I wonder if dh is depressed, tired all the time, as am I as dd wakes at least twice a night. He is drinking more than normal. Since dd was born he has given up his only hobby, which was how we met, but is now my career, something he encouraged me to persue at every stage. He will go for a drink in the afternoon, if I'm off I join him to spend some time together before dd comes home. We go out about once a month together neither of us go out otherwise, except he sees me having a break when I go out for a meal with colleagues when working away, something he is jealous of. I have a much under used gym membership but only go week days if he is at work, unless it's taking dd to activities there at the weekend. He is 20 years older than me, I don't think he envisaged a 5 year old dd, but we discussed having her at length before ttc.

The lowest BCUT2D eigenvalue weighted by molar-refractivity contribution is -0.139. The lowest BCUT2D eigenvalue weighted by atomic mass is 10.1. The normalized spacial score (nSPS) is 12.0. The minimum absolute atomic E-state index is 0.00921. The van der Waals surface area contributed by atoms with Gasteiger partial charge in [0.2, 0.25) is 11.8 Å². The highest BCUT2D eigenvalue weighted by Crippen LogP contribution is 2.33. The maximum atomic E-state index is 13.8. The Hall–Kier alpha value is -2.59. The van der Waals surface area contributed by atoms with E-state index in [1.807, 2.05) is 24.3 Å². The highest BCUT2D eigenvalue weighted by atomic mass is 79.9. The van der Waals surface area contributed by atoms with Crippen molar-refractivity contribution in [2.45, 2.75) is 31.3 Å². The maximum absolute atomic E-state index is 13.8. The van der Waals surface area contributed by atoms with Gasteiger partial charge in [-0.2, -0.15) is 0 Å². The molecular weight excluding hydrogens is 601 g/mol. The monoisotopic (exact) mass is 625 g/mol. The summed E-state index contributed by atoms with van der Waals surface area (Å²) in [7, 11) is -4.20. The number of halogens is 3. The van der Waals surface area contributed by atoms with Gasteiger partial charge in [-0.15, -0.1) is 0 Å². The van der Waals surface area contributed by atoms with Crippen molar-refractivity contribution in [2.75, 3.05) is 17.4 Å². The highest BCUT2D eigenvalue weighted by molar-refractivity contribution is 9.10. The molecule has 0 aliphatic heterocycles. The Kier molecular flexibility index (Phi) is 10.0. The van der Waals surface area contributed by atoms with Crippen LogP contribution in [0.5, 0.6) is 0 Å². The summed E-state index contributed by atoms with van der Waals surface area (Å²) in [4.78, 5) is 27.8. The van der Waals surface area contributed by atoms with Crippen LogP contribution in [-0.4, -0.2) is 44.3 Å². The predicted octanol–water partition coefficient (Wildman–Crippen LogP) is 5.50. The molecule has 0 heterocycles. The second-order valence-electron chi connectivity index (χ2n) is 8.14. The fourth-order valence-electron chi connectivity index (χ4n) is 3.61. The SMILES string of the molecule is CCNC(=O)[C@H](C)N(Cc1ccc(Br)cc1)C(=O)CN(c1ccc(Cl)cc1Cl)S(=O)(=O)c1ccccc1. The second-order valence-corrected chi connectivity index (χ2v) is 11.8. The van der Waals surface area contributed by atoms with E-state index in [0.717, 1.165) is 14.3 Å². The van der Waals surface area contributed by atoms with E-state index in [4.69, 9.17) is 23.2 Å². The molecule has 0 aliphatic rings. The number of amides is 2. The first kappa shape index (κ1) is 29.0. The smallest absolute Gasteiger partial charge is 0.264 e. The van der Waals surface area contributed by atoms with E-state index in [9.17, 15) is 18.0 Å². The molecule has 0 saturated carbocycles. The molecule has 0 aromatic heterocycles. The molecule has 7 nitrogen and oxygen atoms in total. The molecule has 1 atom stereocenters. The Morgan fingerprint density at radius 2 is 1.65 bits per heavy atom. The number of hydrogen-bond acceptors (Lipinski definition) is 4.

He was married before and I supported him after his ex left, I was not the other woman, and an acrimonious divorce 15 years ago. So I don't think there are any skeletons in the closet, too much mud has been slung that I am well and truly aware of.
Dh is certainly no angel, but has never cheated on me, and has overtime said I would be better off with someone else but coming from a family that stays together for better and worse I don't want to give up, if that an old fashioned view perhaps?
I want to do what is best for dd she loves her dad.

pocketsaviour Mon 16-Nov-15 13:32:04

What reason has he given that he wants a divorce now?

aginghippy Mon 16-Nov-15 13:34:54

I want to do what is best for dd she loves her dad. He will still be her dad whether he is married to you or not.

Blodss Mon 16-Nov-15 13:37:08

As someone else mentioned above, he could have someone else. Of course he can find the time to cheat if he has had his head turned

Blodss Mon 16-Nov-15 13:38:02

Sounds like the argument gave him the reason to tell you he wants to split up

cailindana Mon 16-Nov-15 13:43:59

Sorry what?